This is what the Phillies envisioned all along from Spencer Howard. It's why they were saving his bullets back in spring training, back before the world and the baseball season was changed by COVID-19.
Back in those warm and hopeful days in Clearwater, Phillies officials were plotting ways to keep Howard's workload in check so the 24-year-old right-hander could be a difference-maker in August and September.
Howard was a difference-maker on the final day of August as he picked up his first big-league win in an 8-6 victory over the Washington Nationals at Citizens Bank Park on Monday night.
Now, he'll continue to get a regular turn in the Phillies' rotation and the test of his young baseball career in September.
"It's exciting," Howard said. "I like pitching in games that feel like they matter more, games late in the season and playoffs and all that stuff. It's fun and I'm excited to get there and see what the atmosphere is like."
Thirty games into the 60-game sprint, the Phillies are 15-15. They have won six of their last seven games. If the postseason were to start on Tuesday — September 1 — they'd be in for the first time since 2011.
If the Phils can continue to win and get to the postseason, they might be OK in a short series with Aaron Nola and Zack Wheeler at the top of the rotation.
But they will need contributions from the rest of the rotation if they're going to get there.
Zach Eflin has to keep doing what he's doing.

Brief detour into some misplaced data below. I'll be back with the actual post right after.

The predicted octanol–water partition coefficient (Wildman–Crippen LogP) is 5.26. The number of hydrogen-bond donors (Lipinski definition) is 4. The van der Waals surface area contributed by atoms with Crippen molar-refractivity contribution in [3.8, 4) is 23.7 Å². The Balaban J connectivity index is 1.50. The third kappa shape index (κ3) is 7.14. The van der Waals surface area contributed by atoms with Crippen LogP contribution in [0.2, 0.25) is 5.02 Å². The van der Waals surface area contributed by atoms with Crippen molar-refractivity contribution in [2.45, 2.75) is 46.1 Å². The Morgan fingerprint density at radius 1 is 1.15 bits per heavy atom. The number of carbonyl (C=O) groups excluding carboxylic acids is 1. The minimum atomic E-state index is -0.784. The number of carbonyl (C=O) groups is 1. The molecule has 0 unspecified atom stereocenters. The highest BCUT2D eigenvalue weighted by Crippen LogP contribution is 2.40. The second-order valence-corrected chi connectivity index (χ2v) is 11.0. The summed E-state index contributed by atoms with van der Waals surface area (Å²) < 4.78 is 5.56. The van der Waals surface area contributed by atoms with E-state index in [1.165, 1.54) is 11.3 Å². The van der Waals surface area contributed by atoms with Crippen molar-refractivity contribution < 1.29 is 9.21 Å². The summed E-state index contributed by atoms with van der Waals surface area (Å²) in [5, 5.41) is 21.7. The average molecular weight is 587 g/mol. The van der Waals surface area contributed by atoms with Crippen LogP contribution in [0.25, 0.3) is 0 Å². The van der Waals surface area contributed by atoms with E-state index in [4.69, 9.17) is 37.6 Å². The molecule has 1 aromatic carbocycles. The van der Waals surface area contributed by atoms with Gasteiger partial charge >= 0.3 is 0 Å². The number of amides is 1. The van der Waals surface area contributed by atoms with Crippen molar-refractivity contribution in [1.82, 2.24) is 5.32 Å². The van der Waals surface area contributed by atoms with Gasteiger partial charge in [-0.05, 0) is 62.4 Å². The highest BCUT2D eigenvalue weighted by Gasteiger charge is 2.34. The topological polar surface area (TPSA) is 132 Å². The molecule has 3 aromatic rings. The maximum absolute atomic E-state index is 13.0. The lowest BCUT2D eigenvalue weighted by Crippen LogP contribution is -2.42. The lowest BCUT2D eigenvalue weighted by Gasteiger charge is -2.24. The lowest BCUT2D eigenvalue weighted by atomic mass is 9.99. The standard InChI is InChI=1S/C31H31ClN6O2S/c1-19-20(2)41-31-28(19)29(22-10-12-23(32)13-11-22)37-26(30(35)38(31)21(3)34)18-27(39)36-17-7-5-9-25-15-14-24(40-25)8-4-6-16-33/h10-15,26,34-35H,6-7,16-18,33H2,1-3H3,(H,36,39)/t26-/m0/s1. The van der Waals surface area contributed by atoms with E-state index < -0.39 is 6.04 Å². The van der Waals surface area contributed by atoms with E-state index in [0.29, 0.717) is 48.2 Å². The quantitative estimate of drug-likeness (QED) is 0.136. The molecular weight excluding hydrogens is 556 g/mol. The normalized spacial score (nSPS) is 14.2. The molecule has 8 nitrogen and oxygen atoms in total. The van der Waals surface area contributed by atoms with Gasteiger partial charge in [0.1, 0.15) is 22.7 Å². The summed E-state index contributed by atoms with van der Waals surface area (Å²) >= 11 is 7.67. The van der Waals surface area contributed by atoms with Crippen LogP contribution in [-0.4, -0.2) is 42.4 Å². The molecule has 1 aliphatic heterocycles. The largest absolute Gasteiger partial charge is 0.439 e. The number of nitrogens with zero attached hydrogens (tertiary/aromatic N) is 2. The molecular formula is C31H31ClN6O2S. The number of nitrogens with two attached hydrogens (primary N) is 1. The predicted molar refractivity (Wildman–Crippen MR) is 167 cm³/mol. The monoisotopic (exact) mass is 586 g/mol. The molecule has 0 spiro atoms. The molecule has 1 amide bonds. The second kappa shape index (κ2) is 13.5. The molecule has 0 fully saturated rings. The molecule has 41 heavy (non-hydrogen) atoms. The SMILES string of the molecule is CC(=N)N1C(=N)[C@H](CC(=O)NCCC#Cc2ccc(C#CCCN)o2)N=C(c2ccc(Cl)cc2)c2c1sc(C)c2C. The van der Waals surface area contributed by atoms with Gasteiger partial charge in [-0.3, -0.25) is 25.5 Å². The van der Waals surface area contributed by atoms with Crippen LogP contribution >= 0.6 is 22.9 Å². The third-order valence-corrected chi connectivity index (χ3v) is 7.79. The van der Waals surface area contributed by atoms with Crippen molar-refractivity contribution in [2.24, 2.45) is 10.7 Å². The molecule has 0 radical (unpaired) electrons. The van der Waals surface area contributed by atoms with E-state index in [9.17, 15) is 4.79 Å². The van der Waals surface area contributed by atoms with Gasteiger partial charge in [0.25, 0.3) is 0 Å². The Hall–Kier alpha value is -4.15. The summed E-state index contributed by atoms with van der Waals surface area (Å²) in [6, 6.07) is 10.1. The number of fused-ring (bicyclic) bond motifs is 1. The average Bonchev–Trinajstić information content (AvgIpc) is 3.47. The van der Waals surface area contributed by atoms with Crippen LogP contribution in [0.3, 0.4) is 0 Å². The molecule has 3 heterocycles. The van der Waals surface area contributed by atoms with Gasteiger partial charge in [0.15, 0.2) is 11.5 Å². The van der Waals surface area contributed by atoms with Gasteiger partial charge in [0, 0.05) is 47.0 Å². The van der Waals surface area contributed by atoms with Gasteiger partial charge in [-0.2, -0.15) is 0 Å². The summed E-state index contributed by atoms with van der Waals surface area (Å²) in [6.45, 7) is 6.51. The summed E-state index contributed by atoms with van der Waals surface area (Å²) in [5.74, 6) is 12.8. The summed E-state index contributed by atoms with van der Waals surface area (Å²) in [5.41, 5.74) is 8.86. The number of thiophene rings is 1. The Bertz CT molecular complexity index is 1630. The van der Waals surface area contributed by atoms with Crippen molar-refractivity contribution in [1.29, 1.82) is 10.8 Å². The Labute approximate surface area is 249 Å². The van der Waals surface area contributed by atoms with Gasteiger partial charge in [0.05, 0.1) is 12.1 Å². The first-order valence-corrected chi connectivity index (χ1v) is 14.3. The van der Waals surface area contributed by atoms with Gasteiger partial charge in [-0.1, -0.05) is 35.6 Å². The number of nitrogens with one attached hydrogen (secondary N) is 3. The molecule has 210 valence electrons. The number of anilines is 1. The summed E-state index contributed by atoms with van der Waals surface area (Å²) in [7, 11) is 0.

Jake Arrieta needs to turn things around. That's a must.
And Howard needs to do more than survive his big-league baptism by fire. He needs to thrive and give the Phils more outings like he did Monday night in his fourth big-league start.
"We're going to ask him to pitch some big games and we have nothing but confidence in him to pitch them," Rhys Hoskins said.
Howard's first four outs Monday night came on strikeouts. And though he lasted only five innings because his pitch count swelled to 91, he gave up just five hits and two runs, both coming on Juan Soto's 10th home run. Nothing to be ashamed of there. Soto hits 'em against everyone.
Howard had not pitched in 11 days because of a postponement. He used that time to work in the bullpen and rededicate himself to using four pitches. The fastball-changeup combo is his comfort zone. He threw 47 fastballs — it topped out at 96.5 mph — and 18 changeups. He mixed in 19 sliders and seven curveballs to keep the Nats off balance.
The Phillies made four additions to the bullpen over the last 10 days and none to the starting rotation.
That was an expression of faith in Howard.
Does Joe Girardi think he's ready to win big games down the stretch?
"I feel better about it now just because of what I saw tonight," the manager said. "He used his whole repertoire. I hope today is a big step for him, that he realizes he can compete at this level and use all his pitches and have success."
Howard received plenty of run support from the sizzling Hoskins, Jean Segura and Jay Bruce.
Hoskins clubbed a solo homer in the first inning and a two-run double in the seventh. He has homered in three straight games and four of the last five. He has eight RBIs in his last three games.
Segura had a three-run double in the fourth, giving him eight RBIs in his last six games.
Bruce came off the IL with a second-inning homer.
JoJo Romero and Tommy Hunter shined out of the bullpen to help make Howard's win stand up.
After the game, Howard retreated to the clubhouse, reached for his phone and was greeted by a slew of congratulatory text messages. Then his teammates threw him a little party in honor of his first win.
"A nice, little beer shower and some baby powder," Howard said with a smile. "It was OK."